Posted by Kevin Matthews on July 02, 2002 at 00:09:03:
Dear PBS NewsHour,
Thank you for the coverage Monday (2002.0701) on the background of recent superfires in the western U.S. I look forward to seeing part two on Tuesday.
In your coverage so far, one enormous historical factor seems to have gone mostly unmentioned. Generations of clearcut logging across the west have fundamentally altered the forests in ways that dramatically increase the potential for very intense fires.
Intact mature forests dominated by old growth trees have a natural structure of widely spaced large trees and reduced forest floor vegetation. In contrast, forests regrowing after clearcutting are typically made up of many closely spaced trees of similar small size and age, presenting acre after acre of standing tinder. The suggested silvacultural practices of thinning and maintenance burns may be considered to be only approximately restoring the naturally fire-resistant structural pattern of mature forest, yet without the same degree of moisture retention (or biodiversity).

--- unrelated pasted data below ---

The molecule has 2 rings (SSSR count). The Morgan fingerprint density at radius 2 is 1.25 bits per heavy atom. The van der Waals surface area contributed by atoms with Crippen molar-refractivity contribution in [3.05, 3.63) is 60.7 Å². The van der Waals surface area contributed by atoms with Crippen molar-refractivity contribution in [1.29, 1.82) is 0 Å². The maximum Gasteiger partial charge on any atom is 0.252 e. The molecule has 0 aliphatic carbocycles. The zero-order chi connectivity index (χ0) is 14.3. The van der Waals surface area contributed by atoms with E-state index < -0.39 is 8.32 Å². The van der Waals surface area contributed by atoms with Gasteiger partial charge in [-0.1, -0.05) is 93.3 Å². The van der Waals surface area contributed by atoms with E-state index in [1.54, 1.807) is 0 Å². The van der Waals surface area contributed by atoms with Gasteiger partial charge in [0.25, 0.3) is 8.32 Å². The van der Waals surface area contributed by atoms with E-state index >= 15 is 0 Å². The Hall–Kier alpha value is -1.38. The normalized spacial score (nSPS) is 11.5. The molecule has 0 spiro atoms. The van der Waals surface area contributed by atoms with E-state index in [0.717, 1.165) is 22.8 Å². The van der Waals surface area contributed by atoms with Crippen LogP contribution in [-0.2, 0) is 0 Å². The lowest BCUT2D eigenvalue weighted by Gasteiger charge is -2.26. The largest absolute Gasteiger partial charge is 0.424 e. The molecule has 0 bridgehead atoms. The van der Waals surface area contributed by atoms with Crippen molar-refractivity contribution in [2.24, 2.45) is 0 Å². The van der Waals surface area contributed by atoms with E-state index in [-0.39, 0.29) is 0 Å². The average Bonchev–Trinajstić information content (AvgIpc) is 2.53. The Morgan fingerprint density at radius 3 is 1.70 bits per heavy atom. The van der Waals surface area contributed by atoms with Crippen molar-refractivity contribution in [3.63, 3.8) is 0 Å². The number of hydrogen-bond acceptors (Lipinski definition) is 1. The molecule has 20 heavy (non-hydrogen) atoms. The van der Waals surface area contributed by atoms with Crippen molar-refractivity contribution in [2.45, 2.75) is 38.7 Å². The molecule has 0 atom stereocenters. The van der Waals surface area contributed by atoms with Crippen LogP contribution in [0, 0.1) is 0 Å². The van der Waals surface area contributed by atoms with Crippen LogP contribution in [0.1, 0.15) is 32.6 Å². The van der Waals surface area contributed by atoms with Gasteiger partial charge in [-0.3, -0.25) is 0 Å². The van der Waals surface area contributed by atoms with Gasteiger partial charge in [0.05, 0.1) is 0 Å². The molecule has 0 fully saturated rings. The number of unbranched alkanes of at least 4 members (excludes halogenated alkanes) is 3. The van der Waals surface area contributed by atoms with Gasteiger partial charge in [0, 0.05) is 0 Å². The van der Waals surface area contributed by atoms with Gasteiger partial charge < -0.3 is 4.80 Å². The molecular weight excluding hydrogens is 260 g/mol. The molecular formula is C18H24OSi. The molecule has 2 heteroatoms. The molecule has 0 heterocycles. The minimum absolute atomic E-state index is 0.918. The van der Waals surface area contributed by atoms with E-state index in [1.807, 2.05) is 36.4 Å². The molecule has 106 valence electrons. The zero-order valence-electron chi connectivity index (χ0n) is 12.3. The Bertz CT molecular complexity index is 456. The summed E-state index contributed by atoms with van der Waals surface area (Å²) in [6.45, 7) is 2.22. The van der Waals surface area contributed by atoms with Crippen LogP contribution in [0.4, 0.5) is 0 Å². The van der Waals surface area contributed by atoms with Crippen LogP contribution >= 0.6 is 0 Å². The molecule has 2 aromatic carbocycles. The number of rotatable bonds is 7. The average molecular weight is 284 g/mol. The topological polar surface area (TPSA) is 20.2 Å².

When the comprehensive effects of repeated harvest cycles on fire susceptibility are fully considered, the long term impact of repeated clearcutting may turn out to be a larger factor than fire suppression per se in creating the conditions for dangerous and destructive superfires.
Citizens Nature Project